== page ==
Cincinnati native lives his NASCAR dream - Cincinnati News, FOX19-WXIX TV

Cincinnati native lives his NASCAR dream

By: Adam Niemeyer (FOX19 Sports)

 The perception that Elder grads bleed purple is very true, and Phil Bengel can testify to that. The 2001 Elder High School graduate and current teacher at Elder is also huge NASCAR fan. You could say his purple blood is mixed with a little gasoline and oil too.

 So, on Sunday in Bristol, Bengel got to live a NASCAR fan's biggest dream as he waved the green flag to start the Jeff Byrd 500.

"My dad brought it up to me on the way home, he said, ‘Do you understand that you had the power to tell your heroes when to go put the pedal to the floor?' And I said, ‘I guess I never thought of it that way,'" Bengel said.

 Bengel was alerted on Thursday at 3:15 by Food City officials that he was one of four finalists. He already had tickets for the weekend, so he left with his dad on Friday morning for the hills of Tennessee.

When he arrived at the Food City hospitality tent on Saturday, contest officials explained everything to Bengel.

 "All weekend I didn't know, we'd find out live like an hour before the race," he said. "It was pretty intense."

 Fans voted for one of four finalists by texting in their vote. Each person got ten seconds on the track public address system to persuade fans to vote for them. After that, the fans had two minutes to vote via text message for the person who got to start the race.

Bengel said he knew what to tell the fans to gain votes.

 "I got up there and kept it simple and straight. I just said, ‘Howdy folks. If I wave the green flag today, I guarantee a Dale Jr. victory,'" he said.

 "You've got to play the crowd," he added. "And while I'm a fan of Junior and wanted to see him win, I knew I had to get these fans to vote for me, and I got a big roar [from the crowd]."

It was a landslide victory according to the track's public address announcer. Bengel said he got around 43 percent of the votes, and the next closest contestant had less than 25 percent of the vote.

 "I was overwhelmed. I just jumped up and down, and the other people were trying to congratulate me," he said. "I was probably too excited."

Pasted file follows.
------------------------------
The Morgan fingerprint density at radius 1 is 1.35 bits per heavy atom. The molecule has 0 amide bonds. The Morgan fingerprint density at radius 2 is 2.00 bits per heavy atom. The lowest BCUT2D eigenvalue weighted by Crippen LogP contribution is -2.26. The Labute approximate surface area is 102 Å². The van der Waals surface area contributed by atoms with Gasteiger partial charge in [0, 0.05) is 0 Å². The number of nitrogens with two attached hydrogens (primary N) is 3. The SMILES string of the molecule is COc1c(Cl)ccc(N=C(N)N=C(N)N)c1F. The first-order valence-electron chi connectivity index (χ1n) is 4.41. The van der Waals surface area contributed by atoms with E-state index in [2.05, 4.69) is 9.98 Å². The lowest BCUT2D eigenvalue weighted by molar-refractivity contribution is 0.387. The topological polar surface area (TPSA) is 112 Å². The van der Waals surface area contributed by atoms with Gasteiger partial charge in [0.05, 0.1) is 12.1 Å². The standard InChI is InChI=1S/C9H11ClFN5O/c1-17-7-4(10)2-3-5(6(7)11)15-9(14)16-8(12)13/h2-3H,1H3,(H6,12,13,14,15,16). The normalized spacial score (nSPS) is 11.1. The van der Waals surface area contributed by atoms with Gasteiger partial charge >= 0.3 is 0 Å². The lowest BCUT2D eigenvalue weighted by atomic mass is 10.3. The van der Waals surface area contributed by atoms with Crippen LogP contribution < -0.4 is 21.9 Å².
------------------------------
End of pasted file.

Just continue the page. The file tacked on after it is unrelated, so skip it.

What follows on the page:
But who could blame him? Every once in a while NASCAR officials let celebrities and athletes wave the green flag to start the race. This was the first time in Bengel's memory that a fan was chosen to wave the flag.

 "The whole time [before the race] I had my plaque and my hot pass and a big smile on my face," Bengel said. "Then Richard Petty walked past and said, ‘Hey man, congratulations on the flag thing.' And I was like, ‘Holy cow, this is cool.'"

 "That was pretty cool to be acknowledged by him. It was just awesome at that point."

 While Bengel is a Dale Jr. fan, he's also a huge fan of Bristol Motor Speedway. He goes to both race weekends at the track in northeastern Tennessee, and also has attended NASCAR's Brickyard 400 at the Indianapolis Motor Speedway and races at the Kentucky Speedway.

 When he was driving up to the track in a vehicle from the Food City promotions tent, Bengel told the driver of the vehicle how much Bristol meant to him.

 "Bristol means so much to me being a huge NASCAR fan. This is like the ultimate experience for a fan, next to actually getting out there and racing against the other 43 guys," he said.

 And that was the point of the promotion. Jeff Byrd, the former Bristol track president, was all about fan involvement. The green flag contest was one special way to thank a fan for his or her loyalty to Bristol. Bengel said he got the impression from Food City officials that this was a one-time deal, and they wouldn't do it again.

 "I was so fired up," Bengel said of his once-in-a-lifetime opportunity. "I couldn't believe I got the opportunity to wave the green flag. I was like, you've got to be kidding me. It was awesome."

 "It was amazing to have those 43 cars coming at you full throttle."

 

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